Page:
y experiences were rare, and I felt that the story in itself would resonate with people but may not be something they have personal experience of.I wanted to take the emotional experience of injustice and relate it to life in general.But in my work I have the privilege of helping other woman live their dream of motherhood by helping them conceive.'I have attended births and been part of the miracle of birth for clients, friends and family.It is still talked about, however, for the voluminous nonsense uttered during the last century seems to have done little to illuminate the problem. It would appear, then, that every female human being is not necessarily a woman; to be so considered she must share in that mysterious and threatened reality known as femininity. ‘Tota mulier in utero’, says one, ‘woman is a womb’.'I really hope people will read my book and gain fresh insight and feel empowered to understand their lives through new eyes that motivate them to live as their best possible self.I will continue to help people have babies and raise them as consciously as they can.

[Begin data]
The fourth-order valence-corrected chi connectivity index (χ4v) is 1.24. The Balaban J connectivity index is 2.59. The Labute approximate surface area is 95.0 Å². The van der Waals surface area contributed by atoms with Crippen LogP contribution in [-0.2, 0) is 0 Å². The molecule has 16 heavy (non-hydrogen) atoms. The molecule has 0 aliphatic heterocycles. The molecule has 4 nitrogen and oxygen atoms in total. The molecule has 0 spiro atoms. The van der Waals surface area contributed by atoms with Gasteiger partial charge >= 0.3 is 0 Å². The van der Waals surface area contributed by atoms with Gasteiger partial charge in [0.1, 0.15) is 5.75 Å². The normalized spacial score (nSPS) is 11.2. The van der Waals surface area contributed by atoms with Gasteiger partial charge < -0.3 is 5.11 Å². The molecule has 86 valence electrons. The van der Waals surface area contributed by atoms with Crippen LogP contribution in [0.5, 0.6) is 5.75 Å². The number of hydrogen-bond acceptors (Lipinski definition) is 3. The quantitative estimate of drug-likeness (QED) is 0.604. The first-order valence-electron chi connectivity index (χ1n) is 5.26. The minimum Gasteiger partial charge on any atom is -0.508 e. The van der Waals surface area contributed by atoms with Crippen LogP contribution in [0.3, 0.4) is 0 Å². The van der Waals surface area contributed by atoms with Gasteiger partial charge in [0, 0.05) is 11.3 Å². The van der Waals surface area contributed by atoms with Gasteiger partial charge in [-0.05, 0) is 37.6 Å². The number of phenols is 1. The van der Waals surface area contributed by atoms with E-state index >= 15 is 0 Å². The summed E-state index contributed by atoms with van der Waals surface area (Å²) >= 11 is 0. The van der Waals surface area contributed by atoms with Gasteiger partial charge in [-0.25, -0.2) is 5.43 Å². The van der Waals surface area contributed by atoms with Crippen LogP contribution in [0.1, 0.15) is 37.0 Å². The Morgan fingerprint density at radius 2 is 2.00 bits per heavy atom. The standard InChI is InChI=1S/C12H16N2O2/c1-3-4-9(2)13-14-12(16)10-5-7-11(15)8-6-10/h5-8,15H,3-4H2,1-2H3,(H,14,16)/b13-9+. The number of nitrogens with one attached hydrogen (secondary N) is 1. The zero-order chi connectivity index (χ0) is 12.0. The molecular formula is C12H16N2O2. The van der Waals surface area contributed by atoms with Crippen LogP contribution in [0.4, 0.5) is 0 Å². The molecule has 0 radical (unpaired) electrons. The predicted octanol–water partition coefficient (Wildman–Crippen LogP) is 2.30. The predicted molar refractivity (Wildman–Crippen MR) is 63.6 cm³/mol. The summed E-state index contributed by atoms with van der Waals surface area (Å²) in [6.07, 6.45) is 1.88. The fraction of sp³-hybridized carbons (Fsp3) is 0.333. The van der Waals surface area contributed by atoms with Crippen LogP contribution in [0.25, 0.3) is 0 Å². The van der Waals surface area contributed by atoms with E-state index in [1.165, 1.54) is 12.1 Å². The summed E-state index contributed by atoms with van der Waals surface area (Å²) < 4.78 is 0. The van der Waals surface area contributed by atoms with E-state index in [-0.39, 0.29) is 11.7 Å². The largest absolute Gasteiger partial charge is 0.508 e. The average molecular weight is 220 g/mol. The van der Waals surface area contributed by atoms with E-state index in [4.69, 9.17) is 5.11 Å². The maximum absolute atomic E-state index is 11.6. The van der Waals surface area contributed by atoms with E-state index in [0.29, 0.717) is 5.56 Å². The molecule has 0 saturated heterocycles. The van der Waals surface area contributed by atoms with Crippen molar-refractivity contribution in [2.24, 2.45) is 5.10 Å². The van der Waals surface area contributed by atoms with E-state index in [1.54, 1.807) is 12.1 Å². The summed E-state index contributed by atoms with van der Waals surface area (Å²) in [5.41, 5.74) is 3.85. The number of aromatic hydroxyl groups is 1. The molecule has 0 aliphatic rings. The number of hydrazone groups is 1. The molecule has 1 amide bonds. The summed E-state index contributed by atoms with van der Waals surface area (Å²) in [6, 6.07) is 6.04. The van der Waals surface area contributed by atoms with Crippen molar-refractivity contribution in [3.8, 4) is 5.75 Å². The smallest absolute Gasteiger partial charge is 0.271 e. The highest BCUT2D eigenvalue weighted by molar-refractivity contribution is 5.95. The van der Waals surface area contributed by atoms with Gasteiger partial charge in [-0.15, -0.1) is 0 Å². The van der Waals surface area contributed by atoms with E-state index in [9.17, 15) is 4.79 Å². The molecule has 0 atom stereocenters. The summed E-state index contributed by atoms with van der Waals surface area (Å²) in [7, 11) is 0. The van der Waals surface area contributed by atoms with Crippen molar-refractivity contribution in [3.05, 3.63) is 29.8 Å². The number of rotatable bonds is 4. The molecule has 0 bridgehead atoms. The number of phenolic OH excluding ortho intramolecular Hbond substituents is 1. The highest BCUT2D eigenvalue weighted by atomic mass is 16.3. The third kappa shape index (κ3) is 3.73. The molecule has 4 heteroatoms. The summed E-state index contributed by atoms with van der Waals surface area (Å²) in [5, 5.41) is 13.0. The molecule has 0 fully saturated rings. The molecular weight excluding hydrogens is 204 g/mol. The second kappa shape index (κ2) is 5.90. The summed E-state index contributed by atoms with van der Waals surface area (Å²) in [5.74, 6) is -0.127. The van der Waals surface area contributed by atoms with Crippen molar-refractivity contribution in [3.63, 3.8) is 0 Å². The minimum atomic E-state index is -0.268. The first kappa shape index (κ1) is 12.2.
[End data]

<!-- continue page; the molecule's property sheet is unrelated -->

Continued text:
Enough ink has been spilled in quarrelling over feminism, and perhaps we should say no more about it. And yet we are told that femininity is in danger; we are exhorted to be women, remain women, become women.'I wanted to connect to the emotional experience and help others learn how to live through injustice, grow, make empowered choices and step into being fully responsible for their life.I am a passionate believer that we grow from being a victim of injustice, into surviving it through learning from it, and then thrive by being our best self.'Having just turned 50 I have had to accept that being a mother won’t be a personal experience for me.My idea is that all of us, men as well as women, should be regarded as human beings.’ But nominalism is a rather inadequate doctrine, and the antifeminists have had no trouble in showing that women simply not men.Surely woman is, like man, a human being; but such a declaration is abstract.